Macedonian president refuses to give mandate to Zaev

Macedonian President Gjorge Ivanov on Wednesday announced he would not give opposition SDSM leader Zoran Zaev a mandate to put together a new government.

Source: B92, Tanjug

"Neither my conscience nor the Constitution allow me to do that," Ivanov said.

Zaev previously said that he reached an agreement with the country's ethnic Albanian parties to form a ruling coalition - a move criticized by former prime minister, now VMRO-DPMNE leader Nikola Gruevski.

Ivanov said Zaev would not get the mandate as long as he insists on implementing the Tirana Platform "which a group of parties that represent ethnic Albanians put together in meetings with Albanian Prime Minister Edi Rama."

Ivanov said today he was "surprised by the Albanian parties' platform that goes against Macedonia's independence and sovereignty."

According to him, the platform was prepared "in another country, and with the mediation of another state."

"The content of the platform contravenes the Constitution of Macedonia," the president said.

The unity of the Macedonian state would be lost by accepting the platform, while its future would be under a question mark, Ivanov said.

He then warned that "accepting foreign platforms" is an act punishable by law.

The Macedonian president also "expects the international community to condemn this platform, as it interferes in Macedonia's internal affairs."

Ivanov's decision came despite the pressure from the international community, a day before EU foreign policy chief was to arrive in Skopje, and despite Zaev having collected 67 signatures from members of the Macedonian Assembly - six more than necessary.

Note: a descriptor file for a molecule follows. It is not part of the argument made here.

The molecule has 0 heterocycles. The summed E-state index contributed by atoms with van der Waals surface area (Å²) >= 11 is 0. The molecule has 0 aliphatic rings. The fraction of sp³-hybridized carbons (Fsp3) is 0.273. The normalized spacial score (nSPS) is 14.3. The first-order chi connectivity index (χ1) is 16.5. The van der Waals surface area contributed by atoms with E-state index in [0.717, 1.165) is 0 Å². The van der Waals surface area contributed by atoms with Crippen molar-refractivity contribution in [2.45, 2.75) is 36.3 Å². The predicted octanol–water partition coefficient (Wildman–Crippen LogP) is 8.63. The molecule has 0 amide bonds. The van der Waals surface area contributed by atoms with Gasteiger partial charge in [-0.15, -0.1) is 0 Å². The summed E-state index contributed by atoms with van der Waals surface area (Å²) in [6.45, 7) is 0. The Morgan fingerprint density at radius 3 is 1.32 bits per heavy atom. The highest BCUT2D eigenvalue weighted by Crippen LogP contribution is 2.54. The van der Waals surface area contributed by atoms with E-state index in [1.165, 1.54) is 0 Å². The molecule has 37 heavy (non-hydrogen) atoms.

Zaev reacted to this by saying Ivanov had carried out "a coup," and urged him to reconsider his decision.

"Ivanov is pushing Macedonia further in a deepening crisis with unimaginable consequences for the citizens and the country. He is creating a constitutional and state crisis by denying the will of the majority of citizens, cemented with 67 signatures of elected members of the parliament of Macedonia, and is hindering a legal and legitimate transfer of power to take place," Zaev said, calling on "citizens" to "refrain from succumbing to provocation, regardless of their national, religious and political background."

EU Commissioner for Neighborhood Policy and Enlargement Negotiations Johannes Hahn reacted by posting on Twitter, in three messages that read:

"On latest developments in Form. Yugoslav Rep. of Macedonia: 'All leaders, incl. the President, must respect outcome of recent elections'; In a democracy, one must acknowledge parliamentary majorities, even if one doesn't like them; I therefore expect all political leaders and institutions to let the democratic process run its course, in the interest of the citizens."


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